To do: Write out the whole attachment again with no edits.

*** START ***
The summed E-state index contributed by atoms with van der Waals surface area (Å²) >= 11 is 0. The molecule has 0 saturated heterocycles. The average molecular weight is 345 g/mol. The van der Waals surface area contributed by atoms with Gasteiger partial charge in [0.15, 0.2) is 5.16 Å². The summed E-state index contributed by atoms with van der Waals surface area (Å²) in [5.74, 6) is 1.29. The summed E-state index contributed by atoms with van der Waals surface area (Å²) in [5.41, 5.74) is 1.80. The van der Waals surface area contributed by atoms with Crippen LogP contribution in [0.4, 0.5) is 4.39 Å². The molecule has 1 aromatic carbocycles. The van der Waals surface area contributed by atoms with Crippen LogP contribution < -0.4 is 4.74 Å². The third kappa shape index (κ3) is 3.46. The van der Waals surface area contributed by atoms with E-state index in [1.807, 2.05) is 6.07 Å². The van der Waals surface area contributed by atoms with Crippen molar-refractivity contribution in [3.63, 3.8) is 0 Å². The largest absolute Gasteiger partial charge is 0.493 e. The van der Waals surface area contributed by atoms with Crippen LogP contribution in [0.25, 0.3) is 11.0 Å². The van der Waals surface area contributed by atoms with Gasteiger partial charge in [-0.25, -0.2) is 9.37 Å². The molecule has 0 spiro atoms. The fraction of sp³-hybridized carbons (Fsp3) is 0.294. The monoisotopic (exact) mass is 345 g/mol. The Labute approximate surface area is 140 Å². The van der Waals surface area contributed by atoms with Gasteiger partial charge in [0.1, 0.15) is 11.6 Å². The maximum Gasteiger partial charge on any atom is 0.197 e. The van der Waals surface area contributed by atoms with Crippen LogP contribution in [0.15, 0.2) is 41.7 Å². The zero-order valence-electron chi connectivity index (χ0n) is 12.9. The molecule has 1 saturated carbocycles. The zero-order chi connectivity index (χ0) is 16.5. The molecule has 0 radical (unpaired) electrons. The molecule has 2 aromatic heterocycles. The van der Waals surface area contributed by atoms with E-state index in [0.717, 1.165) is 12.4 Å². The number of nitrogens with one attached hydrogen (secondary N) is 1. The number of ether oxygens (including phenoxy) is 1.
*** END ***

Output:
The summed E-state index contributed by atoms with van der Waals surface area (Å²) >= 11 is 0. The molecule has 0 saturated heterocycles. The average molecular weight is 345 g/mol. The van der Waals surface area contributed by atoms with Gasteiger partial charge in [0.15, 0.2) is 5.16 Å². The summed E-state index contributed by atoms with van der Waals surface area (Å²) in [5.74, 6) is 1.29. The summed E-state index contributed by atoms with van der Waals surface area (Å²) in [5.41, 5.74) is 1.80. The van der Waals surface area contributed by atoms with Crippen LogP contribution in [0.4, 0.5) is 4.39 Å². The molecule has 1 aromatic carbocycles. The van der Waals surface area contributed by atoms with Crippen LogP contribution < -0.4 is 4.74 Å². The third kappa shape index (κ3) is 3.46. The van der Waals surface area contributed by atoms with E-state index in [1.807, 2.05) is 6.07 Å². The van der Waals surface area contributed by atoms with Crippen molar-refractivity contribution in [3.63, 3.8) is 0 Å². The largest absolute Gasteiger partial charge is 0.493 e. The van der Waals surface area contributed by atoms with Crippen LogP contribution in [0.25, 0.3) is 11.0 Å². The van der Waals surface area contributed by atoms with Gasteiger partial charge in [-0.25, -0.2) is 9.37 Å². The molecule has 0 spiro atoms. The fraction of sp³-hybridized carbons (Fsp3) is 0.294. The monoisotopic (exact) mass is 345 g/mol. The Labute approximate surface area is 140 Å². The van der Waals surface area contributed by atoms with Gasteiger partial charge in [0.1, 0.15) is 11.6 Å². The maximum Gasteiger partial charge on any atom is 0.197 e. The van der Waals surface area contributed by atoms with Crippen LogP contribution in [0.15, 0.2) is 41.7 Å². The zero-order valence-electron chi connectivity index (χ0n) is 12.9. The molecule has 1 saturated carbocycles. The zero-order chi connectivity index (χ0) is 16.5. The molecule has 0 radical (unpaired) electrons. The molecule has 2 aromatic heterocycles. The van der Waals surface area contributed by atoms with E-state index in [0.717, 1.165) is 12.4 Å². The number of nitrogens with one attached hydrogen (secondary N) is 1. The number of ether oxygens (including phenoxy) is 1.